The insurance investigator asked Bryant general questions about personal background and family. Questions about the approximate value of the home and its contents. It was when Bryant said he was currently married to Oma---named on the policy—but also stating in reality, he was “still legally married to [his] first wife, Eunice.” This matrimonial misspeak became the factor that the insurance company said ‘proved’ that Bryant had lied. Any important lie, they argued, and they should be off the financial hook from making any payments for the fire. The key test would be if it were a material misrepresentation and had a connection with...“their claim for insurance proceeds.”
Bryant’s experienced premises liability attorney overcame these issues of credibility. The jury returned a verdict that awarded the full amount of coverage. The jury agreed with the premises liability lawyer that, essentially, the statements about marital status were immaterial to proving the allegations of dishonesty.
On appeal, the key issue became whether or not the trial court judge had properly instructed the jury about how to assess what was important in terms of allegedly “material misrepresentation.”
IV. Straight Talk
It can happen that someone who is making a major claim after fire damages is simply misunderstood, when interviewed by an investigator. Unfortunately, as an experienced premises liability attorney can tell you, this may be taken as a deliberate misrepresentation or outright lie by the insurance company. Clearly, in terms of premises liability law this can be a very disingenuous attempt to simply avoid making good on a costly insurance claim.
In this case, the premises liability attorney argued that the judge’s instruction was more than adequate to address any possible misrepresentation by Bryant.
The judge instructed the jury in the following way:
“Now, members of the jury, a misrepresentation is material if the facts misrepresented would reasonably be expected to influence the decision of the defendant insurance company in investigating, adjusting, or paying the claim to the plaintiffs.”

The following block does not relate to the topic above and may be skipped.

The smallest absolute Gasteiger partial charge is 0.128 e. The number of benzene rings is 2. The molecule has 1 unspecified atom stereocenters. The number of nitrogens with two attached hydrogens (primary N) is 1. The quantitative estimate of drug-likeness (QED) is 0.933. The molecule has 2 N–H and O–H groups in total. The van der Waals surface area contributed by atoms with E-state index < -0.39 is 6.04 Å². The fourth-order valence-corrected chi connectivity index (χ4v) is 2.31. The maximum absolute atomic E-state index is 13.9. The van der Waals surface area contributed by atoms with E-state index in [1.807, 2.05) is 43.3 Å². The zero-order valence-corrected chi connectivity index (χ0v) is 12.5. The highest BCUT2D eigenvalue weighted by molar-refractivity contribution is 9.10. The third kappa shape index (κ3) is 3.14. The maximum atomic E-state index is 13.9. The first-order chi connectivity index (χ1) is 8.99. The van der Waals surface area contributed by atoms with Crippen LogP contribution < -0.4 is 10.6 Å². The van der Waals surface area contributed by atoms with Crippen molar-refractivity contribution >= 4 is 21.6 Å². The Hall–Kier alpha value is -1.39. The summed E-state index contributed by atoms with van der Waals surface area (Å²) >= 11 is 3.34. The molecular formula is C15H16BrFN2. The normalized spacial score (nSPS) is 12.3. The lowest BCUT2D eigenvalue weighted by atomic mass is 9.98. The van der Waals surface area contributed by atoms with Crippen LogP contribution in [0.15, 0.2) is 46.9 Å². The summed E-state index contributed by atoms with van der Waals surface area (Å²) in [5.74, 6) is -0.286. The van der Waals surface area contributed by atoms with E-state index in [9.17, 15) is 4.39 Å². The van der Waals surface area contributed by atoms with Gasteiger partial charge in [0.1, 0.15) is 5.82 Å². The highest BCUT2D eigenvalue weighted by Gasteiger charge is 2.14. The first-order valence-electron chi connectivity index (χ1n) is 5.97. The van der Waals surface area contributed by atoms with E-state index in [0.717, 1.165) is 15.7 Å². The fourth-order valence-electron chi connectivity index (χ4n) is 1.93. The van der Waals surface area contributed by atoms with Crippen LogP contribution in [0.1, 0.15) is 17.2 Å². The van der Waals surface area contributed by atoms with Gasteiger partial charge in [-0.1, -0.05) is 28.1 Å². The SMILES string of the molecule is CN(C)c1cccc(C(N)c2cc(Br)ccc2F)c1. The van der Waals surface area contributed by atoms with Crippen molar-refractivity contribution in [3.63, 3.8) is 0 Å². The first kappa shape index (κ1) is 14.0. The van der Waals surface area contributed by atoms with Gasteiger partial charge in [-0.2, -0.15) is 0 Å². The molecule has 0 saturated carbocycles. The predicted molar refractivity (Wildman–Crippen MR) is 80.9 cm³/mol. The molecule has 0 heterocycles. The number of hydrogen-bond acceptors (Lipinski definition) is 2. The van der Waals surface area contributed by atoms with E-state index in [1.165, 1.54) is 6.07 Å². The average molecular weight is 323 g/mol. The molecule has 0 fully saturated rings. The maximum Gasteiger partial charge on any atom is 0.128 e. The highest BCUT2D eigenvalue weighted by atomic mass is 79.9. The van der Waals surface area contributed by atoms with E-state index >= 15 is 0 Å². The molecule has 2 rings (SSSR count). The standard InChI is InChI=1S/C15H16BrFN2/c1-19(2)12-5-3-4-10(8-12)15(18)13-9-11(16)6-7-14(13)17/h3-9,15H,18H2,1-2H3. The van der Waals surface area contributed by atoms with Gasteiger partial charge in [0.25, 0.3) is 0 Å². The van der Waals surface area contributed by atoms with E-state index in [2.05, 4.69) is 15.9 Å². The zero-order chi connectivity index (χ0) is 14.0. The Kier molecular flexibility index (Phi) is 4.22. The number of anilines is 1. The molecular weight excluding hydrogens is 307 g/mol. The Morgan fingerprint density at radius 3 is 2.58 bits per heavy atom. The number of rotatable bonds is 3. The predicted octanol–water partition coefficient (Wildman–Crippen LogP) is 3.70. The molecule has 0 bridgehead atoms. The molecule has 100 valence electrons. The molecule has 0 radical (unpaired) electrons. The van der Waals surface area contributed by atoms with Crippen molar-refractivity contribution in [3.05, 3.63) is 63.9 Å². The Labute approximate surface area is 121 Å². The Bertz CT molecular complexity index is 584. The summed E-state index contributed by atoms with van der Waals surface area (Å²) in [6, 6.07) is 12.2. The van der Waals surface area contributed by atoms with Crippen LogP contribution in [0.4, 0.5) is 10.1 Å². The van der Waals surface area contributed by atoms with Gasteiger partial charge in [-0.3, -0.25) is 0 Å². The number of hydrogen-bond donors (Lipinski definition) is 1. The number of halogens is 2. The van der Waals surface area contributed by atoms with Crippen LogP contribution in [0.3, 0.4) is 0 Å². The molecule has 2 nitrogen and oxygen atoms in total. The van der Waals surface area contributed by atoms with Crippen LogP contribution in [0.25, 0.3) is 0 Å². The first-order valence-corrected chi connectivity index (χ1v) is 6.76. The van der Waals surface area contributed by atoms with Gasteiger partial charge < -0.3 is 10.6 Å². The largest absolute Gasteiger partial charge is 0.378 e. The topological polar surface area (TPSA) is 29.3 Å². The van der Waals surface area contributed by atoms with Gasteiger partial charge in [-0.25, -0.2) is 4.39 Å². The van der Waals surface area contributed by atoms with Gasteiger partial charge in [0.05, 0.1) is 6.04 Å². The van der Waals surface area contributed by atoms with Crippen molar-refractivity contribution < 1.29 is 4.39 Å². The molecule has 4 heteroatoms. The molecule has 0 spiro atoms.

There’s another set of circumstances that can cause apparent misunderstandings or even misrepresentations. Many times, premises liability lawyers point out that the questions asked are not directly relevant. They may seem to be unnecessarily prying into the person’s personal life. In this case, there were intensely personal issues about the marital status of the Bryant family.
Thus, the judge went on to say that “finally, with respect to the second issue, I instruct you that if you are persuaded by the greater weight of the evidence, that the plaintiffs made material misrepresentations to Nationwide…with the intent to deceive the defendant, Nationwide, or swore falsely in connection with the policy for the house with the claim, then you should answer the second issue, yes in favor of (Nationwide). However, if you were not so persuaded by the greater weight of the evidence, or you are unable to tell where the truth lies, then you should answer the second issue, no. in favor of the plaintiffs.”
The premises liability lawyer for the Bryant family successfully argued that the judge’s instructions on fraud and false swearing actually justified the jury’s finding… there were no material misrepresentations. The premises liability attorney was willing to concede that, yes, there was “conflicting evidence as to whether” Bryant knowingly and willfully made material misrepresentations.
But the conflict was for the jury to settle.
Ultimately, it clearly required a qualified premises and liability lawyer to make sure a proper insurance settlement occurred. In other words, where there’s smoke did not always mean there was arson.
Conclusions: If you, a family member or a loved one have been hurt in a home accident or suffered major property loss—or have questions about insurance claims or need help related to an insurance policy, please contact us. You will speak with a premises or expert trial or insurance litigation attorney who can best answer your questions. There is never a fee for this initial consultation.